Kris Kobach Credits ACORN Hysteria With GOP-Led Voter ID Renaissance (VIDEO)

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July 26, 2012 2:40 p.m.

Democrats angry over the wave of voter ID laws being implemented in Republican-led states have ACORN to thank, Kansas Secretary of State Kris Kobach said Thursday.

Kobach, speaking at a Heritage Foundation panel cosponsored by the tea party-affiliated group True the Vote, said that instances of voter registration fraud committed by individuals working for the now-defunct organization known as the Association of Community Organizations for Reform Now brought public attention to election integrity issues.

“This issue really didn’t reach the public consciousness … until after the 2008 election cycle, when there was so much focus on ACORN,” Kobach said. “That one group was just all over the news media and people started hearing about it.”

ACORN folded as a national organization in 2010 after coming under attack from conservatives. The organization was criticized because workers it paid to register low-income voters submitted fraudulent applications. ACORN, like all voter registration groups, was required under many state laws to turn over all applications it received even if it believed they were illegitimate, though the organization said it flagged suspected fraudulent cards to election officials.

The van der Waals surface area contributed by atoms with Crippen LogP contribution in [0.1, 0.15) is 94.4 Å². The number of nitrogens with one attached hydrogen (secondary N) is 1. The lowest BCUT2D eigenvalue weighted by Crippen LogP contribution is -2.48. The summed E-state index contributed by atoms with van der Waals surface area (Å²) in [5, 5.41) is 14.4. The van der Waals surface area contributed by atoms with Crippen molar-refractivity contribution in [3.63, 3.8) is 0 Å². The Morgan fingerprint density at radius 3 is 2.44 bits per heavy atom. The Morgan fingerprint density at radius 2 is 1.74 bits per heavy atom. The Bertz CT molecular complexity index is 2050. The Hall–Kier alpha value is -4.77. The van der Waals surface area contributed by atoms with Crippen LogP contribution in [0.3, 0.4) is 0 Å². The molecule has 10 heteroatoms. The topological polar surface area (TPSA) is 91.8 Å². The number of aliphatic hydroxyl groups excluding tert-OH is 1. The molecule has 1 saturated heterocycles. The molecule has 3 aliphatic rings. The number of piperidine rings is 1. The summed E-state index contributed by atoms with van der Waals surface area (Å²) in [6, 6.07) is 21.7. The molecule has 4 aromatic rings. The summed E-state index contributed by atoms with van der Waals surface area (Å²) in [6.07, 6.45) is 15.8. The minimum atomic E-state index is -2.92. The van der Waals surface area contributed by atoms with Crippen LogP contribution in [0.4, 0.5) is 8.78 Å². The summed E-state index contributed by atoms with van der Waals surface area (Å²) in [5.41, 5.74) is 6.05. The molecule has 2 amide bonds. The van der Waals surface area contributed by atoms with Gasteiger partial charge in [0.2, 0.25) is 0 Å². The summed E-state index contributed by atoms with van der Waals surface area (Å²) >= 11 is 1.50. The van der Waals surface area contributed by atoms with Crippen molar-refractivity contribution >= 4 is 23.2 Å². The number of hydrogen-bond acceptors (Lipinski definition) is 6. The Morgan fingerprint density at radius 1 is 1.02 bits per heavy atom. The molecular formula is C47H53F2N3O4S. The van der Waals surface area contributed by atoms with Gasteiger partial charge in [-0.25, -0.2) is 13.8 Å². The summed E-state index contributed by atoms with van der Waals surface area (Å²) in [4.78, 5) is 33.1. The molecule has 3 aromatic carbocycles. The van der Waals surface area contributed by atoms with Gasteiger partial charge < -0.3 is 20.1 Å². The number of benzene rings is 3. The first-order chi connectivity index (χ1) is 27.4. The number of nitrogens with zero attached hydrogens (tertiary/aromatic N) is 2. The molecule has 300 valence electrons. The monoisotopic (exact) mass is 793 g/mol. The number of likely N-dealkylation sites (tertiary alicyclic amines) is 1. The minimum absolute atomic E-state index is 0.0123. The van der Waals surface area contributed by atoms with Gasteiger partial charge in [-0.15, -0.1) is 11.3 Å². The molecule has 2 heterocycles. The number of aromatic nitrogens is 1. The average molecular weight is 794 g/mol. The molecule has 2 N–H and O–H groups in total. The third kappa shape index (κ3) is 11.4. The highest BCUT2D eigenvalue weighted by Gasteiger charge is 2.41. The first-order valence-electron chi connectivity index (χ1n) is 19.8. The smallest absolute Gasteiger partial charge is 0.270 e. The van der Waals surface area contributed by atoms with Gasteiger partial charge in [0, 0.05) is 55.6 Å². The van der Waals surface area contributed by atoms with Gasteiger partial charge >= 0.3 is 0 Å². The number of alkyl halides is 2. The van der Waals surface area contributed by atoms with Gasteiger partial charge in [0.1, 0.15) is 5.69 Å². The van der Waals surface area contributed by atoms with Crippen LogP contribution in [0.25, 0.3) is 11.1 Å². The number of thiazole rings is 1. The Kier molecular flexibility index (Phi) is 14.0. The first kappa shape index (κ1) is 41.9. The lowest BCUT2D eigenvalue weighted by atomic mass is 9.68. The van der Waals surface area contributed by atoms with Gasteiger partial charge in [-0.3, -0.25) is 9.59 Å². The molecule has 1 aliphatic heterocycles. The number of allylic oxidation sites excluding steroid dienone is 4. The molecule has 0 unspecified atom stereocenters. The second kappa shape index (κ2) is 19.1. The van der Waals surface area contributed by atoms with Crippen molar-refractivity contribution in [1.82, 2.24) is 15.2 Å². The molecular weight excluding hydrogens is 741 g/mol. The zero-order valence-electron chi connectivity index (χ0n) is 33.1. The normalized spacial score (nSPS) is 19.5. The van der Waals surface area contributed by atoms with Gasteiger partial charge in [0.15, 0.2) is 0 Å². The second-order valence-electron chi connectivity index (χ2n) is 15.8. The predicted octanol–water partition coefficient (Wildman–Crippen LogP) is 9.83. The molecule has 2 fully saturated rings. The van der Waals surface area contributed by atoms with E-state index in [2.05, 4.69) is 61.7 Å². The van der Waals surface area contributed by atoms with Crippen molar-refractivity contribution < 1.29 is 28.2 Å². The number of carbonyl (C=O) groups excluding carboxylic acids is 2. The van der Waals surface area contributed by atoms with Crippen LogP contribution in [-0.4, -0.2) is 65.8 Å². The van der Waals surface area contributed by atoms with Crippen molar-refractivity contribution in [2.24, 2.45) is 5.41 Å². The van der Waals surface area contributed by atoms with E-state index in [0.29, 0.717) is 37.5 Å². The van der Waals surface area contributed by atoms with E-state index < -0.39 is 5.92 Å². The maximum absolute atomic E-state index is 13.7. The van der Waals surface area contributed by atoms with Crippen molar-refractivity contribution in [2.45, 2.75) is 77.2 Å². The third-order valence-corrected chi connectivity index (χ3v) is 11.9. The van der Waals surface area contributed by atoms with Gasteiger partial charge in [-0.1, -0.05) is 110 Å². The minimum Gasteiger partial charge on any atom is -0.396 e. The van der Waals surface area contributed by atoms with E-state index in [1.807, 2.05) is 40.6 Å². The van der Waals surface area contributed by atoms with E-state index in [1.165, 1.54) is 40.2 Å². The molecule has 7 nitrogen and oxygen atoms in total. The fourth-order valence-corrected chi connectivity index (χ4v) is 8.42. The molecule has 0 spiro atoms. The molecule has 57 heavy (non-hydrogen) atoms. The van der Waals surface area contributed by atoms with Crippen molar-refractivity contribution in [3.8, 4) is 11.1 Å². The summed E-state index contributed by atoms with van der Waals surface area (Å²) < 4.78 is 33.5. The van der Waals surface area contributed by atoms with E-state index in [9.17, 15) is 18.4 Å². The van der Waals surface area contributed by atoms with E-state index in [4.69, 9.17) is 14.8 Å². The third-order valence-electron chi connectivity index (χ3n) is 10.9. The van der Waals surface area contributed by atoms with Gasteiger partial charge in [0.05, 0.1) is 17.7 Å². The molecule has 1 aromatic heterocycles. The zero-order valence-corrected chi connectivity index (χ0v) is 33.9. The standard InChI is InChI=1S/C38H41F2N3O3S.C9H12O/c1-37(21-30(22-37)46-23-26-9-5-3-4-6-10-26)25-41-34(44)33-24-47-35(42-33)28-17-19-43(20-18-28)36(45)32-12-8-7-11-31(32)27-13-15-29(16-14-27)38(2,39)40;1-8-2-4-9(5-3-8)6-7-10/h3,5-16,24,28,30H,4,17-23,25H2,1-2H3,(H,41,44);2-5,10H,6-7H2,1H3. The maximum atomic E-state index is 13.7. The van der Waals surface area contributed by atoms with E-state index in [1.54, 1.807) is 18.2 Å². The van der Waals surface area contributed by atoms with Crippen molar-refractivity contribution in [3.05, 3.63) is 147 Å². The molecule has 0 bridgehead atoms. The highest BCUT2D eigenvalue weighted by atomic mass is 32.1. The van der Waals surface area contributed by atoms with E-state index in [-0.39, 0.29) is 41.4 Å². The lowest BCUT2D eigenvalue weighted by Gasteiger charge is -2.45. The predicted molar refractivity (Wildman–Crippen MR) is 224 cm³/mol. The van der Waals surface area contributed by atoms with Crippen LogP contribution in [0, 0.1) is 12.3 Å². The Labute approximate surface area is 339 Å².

Kobach credited heavy coverage of ACORN, which also took some shots from then-Republican presidential candidate John McCain, with inspiring legislators in various states to implement new laws.

“So state legislators began hearing this and many of them … got the idea that ‘hey, I think that’s kind of an important issue.’ And so I think it got elevated to the national consciousness in the 2008, 2009 period and that’s why you saw many newly elected legislators in 2010 being very interested in passing these laws in 2011,” Kobach said.

Kobach, who launched a “Got Voter ID?” campaign to educate Kansas voters about his state’s new requirement, also criticized the Justice Department for blocking voter ID laws in South Carolina and Texas under Section 5 of the Voting Rights Act.

Watch video of Kobach’s remarks on ACORN below.

 
 
 
 
 

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